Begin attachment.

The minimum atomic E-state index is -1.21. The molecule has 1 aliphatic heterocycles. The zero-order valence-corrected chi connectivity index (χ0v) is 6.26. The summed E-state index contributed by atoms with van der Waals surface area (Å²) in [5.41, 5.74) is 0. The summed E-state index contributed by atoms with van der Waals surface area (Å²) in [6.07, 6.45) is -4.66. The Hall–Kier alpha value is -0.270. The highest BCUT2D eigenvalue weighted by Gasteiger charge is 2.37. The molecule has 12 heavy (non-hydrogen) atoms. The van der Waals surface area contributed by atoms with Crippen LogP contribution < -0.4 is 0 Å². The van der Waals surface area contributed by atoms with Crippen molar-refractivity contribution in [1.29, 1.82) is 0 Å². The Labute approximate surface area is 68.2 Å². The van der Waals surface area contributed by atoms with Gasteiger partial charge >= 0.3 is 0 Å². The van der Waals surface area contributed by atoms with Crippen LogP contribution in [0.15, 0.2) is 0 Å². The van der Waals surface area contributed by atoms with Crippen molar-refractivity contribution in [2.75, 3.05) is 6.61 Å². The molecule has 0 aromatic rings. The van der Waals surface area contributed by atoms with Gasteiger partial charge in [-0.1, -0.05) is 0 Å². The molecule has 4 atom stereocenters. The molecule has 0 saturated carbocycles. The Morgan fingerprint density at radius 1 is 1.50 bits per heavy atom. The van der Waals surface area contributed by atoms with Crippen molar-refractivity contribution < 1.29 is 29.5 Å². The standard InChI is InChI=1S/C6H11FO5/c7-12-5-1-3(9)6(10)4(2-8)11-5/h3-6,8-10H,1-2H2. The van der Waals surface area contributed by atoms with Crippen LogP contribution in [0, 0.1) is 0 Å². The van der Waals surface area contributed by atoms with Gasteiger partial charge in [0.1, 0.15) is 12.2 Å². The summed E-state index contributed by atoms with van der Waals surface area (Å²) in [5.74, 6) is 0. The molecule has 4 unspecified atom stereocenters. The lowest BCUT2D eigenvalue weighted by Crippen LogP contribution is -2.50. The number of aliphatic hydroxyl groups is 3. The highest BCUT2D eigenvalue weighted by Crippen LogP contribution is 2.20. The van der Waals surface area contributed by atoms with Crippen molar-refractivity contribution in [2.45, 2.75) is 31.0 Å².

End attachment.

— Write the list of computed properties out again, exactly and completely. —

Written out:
The minimum atomic E-state index is -1.21. The molecule has 1 aliphatic heterocycles. The zero-order valence-corrected chi connectivity index (χ0v) is 6.26. The summed E-state index contributed by atoms with van der Waals surface area (Å²) in [5.41, 5.74) is 0. The summed E-state index contributed by atoms with van der Waals surface area (Å²) in [6.07, 6.45) is -4.66. The Hall–Kier alpha value is -0.270. The highest BCUT2D eigenvalue weighted by Gasteiger charge is 2.37. The molecule has 12 heavy (non-hydrogen) atoms. The van der Waals surface area contributed by atoms with Crippen LogP contribution < -0.4 is 0 Å². The van der Waals surface area contributed by atoms with Crippen molar-refractivity contribution in [1.29, 1.82) is 0 Å². The Labute approximate surface area is 68.2 Å². The van der Waals surface area contributed by atoms with Gasteiger partial charge >= 0.3 is 0 Å². The van der Waals surface area contributed by atoms with Crippen LogP contribution in [0.15, 0.2) is 0 Å². The van der Waals surface area contributed by atoms with Crippen molar-refractivity contribution in [2.75, 3.05) is 6.61 Å². The molecule has 0 aromatic rings. The van der Waals surface area contributed by atoms with Gasteiger partial charge in [-0.1, -0.05) is 0 Å². The molecule has 4 atom stereocenters. The molecule has 0 saturated carbocycles. The Morgan fingerprint density at radius 1 is 1.50 bits per heavy atom. The van der Waals surface area contributed by atoms with Crippen molar-refractivity contribution < 1.29 is 29.5 Å². The standard InChI is InChI=1S/C6H11FO5/c7-12-5-1-3(9)6(10)4(2-8)11-5/h3-6,8-10H,1-2H2. The van der Waals surface area contributed by atoms with Crippen LogP contribution in [0, 0.1) is 0 Å². The van der Waals surface area contributed by atoms with Gasteiger partial charge in [0.1, 0.15) is 12.2 Å². The summed E-state index contributed by atoms with van der Waals surface area (Å²) in [5.74, 6) is 0. The molecule has 4 unspecified atom stereocenters. The lowest BCUT2D eigenvalue weighted by Crippen LogP contribution is -2.50. The number of aliphatic hydroxyl groups is 3. The highest BCUT2D eigenvalue weighted by Crippen LogP contribution is 2.20. The van der Waals surface area contributed by atoms with Crippen molar-refractivity contribution in [2.45, 2.75) is 31.0 Å².